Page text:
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Labour hire firm loses casualisation case in Federal Court

WorkPac Recruitment
WorkPac Recruitment

A recruitment company failed to reverse a court ruling that outlaws using long-term casual workers at oil, gas and mining mining operations.

The Federal Court rejected WorkPac Group’s appeal against an earlier decision that casualisation of the workforce is against the law.

Spent years as a casual

The court found that WorkPac, which provides labour to BHP, Glencore and Anglo American, continued to employ Robert Rossato on six different casual work contracts between July 2014 and April 2018 when he should have become a full-time employee after working more than 48 weeks in his first 12 months.

“[After] working more than 48 weeks, he ceased to be a part-time employee, and became a full-time employee for the purposes of the enterprise bargaining agreement, and that he was thereafter entitled to the benefits that were payable to a full-time employee,” Justice Richard White said in the final judgment.

Underpaid

WorkPac argued it fairly compensated Rossato for his 22.3 weeks of untaken annual leave, three days of public holidays he did not work, and compassionate/personal/carer’s leave through adding a 20 per cent loading to his hourly earnings.

However, the court found the extra money would only cover public holidays, annual leave and sick leave but not any ordinary time or overtime Rossato worked.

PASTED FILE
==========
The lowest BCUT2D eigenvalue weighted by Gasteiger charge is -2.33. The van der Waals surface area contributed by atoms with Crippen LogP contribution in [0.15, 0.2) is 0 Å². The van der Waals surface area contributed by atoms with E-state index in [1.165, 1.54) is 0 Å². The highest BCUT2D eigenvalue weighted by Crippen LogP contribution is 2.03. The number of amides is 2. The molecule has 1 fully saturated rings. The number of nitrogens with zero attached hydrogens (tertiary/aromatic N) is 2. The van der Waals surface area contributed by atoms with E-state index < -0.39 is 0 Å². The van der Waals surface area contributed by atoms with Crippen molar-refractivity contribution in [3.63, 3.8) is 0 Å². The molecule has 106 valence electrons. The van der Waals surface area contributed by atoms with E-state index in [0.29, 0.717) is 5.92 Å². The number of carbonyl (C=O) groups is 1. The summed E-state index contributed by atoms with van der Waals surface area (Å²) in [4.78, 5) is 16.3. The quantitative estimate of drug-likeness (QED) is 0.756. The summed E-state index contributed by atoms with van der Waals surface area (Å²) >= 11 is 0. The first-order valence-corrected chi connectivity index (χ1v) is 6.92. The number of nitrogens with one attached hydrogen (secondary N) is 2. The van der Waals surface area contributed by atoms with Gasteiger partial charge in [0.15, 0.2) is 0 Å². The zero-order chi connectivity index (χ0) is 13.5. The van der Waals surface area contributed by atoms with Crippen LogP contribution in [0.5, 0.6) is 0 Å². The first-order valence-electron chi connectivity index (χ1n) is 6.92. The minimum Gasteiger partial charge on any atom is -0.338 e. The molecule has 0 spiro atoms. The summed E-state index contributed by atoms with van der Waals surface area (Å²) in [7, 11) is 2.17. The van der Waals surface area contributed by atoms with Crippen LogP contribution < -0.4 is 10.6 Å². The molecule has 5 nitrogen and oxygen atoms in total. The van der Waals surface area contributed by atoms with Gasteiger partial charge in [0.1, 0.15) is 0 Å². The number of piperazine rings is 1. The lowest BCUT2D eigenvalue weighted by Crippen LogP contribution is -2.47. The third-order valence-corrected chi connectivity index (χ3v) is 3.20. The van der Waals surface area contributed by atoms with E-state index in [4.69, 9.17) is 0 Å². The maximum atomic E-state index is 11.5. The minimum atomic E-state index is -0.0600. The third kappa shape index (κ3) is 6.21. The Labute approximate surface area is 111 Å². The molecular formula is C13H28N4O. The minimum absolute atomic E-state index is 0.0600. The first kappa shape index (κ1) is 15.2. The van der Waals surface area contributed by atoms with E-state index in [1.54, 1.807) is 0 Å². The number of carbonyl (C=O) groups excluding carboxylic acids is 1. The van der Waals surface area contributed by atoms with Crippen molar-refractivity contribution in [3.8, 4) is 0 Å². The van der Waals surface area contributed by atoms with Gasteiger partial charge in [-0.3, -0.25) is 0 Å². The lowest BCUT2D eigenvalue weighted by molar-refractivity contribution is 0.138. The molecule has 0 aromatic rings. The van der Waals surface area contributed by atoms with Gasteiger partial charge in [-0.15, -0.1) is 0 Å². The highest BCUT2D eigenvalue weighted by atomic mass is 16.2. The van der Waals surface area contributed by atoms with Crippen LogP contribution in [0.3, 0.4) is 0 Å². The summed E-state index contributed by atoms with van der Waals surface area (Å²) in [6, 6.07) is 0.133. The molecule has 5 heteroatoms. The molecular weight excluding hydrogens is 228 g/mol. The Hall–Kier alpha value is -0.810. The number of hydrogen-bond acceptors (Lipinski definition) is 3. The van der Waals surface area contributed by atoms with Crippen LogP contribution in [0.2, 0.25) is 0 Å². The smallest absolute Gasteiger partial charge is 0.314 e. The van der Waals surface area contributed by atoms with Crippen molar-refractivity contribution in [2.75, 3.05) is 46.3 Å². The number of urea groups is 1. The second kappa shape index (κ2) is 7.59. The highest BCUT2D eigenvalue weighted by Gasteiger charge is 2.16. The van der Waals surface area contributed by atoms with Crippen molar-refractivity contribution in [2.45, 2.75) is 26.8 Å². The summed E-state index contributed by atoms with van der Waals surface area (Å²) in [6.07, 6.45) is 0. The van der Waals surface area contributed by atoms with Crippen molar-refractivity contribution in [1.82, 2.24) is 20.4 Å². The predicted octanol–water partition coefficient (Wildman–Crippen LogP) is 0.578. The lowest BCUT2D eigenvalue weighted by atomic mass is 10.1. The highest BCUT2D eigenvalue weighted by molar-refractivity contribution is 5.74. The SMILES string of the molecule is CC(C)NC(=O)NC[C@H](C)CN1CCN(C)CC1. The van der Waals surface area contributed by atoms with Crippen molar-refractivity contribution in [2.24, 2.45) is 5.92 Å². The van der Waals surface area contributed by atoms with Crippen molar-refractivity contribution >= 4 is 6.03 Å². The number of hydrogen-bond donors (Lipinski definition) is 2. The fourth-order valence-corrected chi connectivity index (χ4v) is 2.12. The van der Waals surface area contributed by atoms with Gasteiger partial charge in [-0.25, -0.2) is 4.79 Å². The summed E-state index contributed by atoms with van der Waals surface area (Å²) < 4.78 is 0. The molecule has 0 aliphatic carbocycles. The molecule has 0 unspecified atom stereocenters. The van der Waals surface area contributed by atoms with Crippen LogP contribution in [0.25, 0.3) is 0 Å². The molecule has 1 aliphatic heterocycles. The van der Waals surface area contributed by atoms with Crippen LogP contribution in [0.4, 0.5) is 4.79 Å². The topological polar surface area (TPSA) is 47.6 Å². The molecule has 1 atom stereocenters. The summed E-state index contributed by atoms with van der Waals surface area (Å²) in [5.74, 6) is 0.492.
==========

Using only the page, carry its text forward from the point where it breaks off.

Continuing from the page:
“These entitlements were statutory entitlements, and the contracts of employment were not effective to the extent that they purported to take them away,” White said.

“I would also order that WorkPac is not entitled to set off against its liabilities under the above declarations any of the payments which it has paid to date under the six contracts of employment or under the 2012 EA. WorkPac’s remaining claims are dismissed.”

‘Stop with the nonsense’

The Construction, Forestry, Maritime, Mining and Energy Union (CFMEU) believes the ruling means employers must employ workers based on the “objective nature” of the work instead of a “preferred label”.

“Employers must now stop with the nonsense that calling a worker a casual makes them so,” CFMEU national president Tony Maher said in a public statement. “When a job is full-time, regular and on-going, it is permanent and deserves the security and entitlements that come with permanent work.”

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The union previously defeated WorkPac in a separate casualisation lawsuit and secured back payment of annual leave for former casual coal miner Paul Skene.

“It clearly shows how casuals have been ripped off and treated like second class citizens,” Skene said according to the union. “I am very pleased that the law is now clear and that my case has made a difference.”

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